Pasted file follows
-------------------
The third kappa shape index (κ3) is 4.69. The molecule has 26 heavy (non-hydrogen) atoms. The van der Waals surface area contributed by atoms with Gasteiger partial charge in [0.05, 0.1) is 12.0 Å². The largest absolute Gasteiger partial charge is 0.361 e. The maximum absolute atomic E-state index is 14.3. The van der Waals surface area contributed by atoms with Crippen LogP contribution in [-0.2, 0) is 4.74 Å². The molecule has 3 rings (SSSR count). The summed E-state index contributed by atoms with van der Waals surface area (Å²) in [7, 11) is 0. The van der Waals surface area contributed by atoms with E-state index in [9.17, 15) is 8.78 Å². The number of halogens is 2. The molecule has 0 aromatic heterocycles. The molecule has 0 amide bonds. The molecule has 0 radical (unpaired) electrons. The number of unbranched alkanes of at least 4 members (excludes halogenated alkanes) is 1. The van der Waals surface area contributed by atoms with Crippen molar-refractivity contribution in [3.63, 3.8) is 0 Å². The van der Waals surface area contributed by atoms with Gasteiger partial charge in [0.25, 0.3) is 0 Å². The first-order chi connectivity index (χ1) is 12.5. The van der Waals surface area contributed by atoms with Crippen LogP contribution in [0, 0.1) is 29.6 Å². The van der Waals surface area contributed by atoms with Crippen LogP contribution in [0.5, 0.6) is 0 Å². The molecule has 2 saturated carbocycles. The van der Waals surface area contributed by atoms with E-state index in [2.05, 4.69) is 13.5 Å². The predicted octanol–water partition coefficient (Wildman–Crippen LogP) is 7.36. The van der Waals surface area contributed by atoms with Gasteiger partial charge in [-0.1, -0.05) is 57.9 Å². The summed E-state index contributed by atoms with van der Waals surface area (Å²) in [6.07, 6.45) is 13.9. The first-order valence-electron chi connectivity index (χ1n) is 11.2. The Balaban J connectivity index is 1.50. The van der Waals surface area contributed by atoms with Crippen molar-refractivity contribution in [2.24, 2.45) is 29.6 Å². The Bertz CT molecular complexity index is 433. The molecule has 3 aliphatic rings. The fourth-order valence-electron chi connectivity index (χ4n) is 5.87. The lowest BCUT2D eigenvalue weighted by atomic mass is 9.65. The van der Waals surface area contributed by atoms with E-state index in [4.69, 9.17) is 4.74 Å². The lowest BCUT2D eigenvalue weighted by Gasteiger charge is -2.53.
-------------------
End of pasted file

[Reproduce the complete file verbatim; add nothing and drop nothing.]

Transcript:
The third kappa shape index (κ3) is 4.69. The molecule has 26 heavy (non-hydrogen) atoms. The van der Waals surface area contributed by atoms with Gasteiger partial charge in [0.05, 0.1) is 12.0 Å². The largest absolute Gasteiger partial charge is 0.361 e. The maximum absolute atomic E-state index is 14.3. The van der Waals surface area contributed by atoms with Crippen LogP contribution in [-0.2, 0) is 4.74 Å². The molecule has 3 rings (SSSR count). The summed E-state index contributed by atoms with van der Waals surface area (Å²) in [7, 11) is 0. The van der Waals surface area contributed by atoms with E-state index in [9.17, 15) is 8.78 Å². The number of halogens is 2. The molecule has 0 aromatic heterocycles. The molecule has 0 amide bonds. The molecule has 0 radical (unpaired) electrons. The number of unbranched alkanes of at least 4 members (excludes halogenated alkanes) is 1. The van der Waals surface area contributed by atoms with Crippen molar-refractivity contribution in [3.63, 3.8) is 0 Å². The van der Waals surface area contributed by atoms with Gasteiger partial charge in [0.25, 0.3) is 0 Å². The first-order chi connectivity index (χ1) is 12.5. The van der Waals surface area contributed by atoms with Crippen LogP contribution in [0, 0.1) is 29.6 Å². The van der Waals surface area contributed by atoms with Crippen LogP contribution in [0.5, 0.6) is 0 Å². The molecule has 2 saturated carbocycles. The van der Waals surface area contributed by atoms with E-state index in [2.05, 4.69) is 13.5 Å². The predicted octanol–water partition coefficient (Wildman–Crippen LogP) is 7.36. The van der Waals surface area contributed by atoms with Gasteiger partial charge in [-0.1, -0.05) is 57.9 Å². The summed E-state index contributed by atoms with van der Waals surface area (Å²) in [6.07, 6.45) is 13.9. The first-order valence-electron chi connectivity index (χ1n) is 11.2. The Balaban J connectivity index is 1.50. The van der Waals surface area contributed by atoms with Crippen molar-refractivity contribution in [2.24, 2.45) is 29.6 Å². The Bertz CT molecular complexity index is 433. The molecule has 3 aliphatic rings. The fourth-order valence-electron chi connectivity index (χ4n) is 5.87. The lowest BCUT2D eigenvalue weighted by atomic mass is 9.65. The van der Waals surface area contributed by atoms with E-state index in [4.69, 9.17) is 4.74 Å². The lowest BCUT2D eigenvalue weighted by Gasteiger charge is -2.53.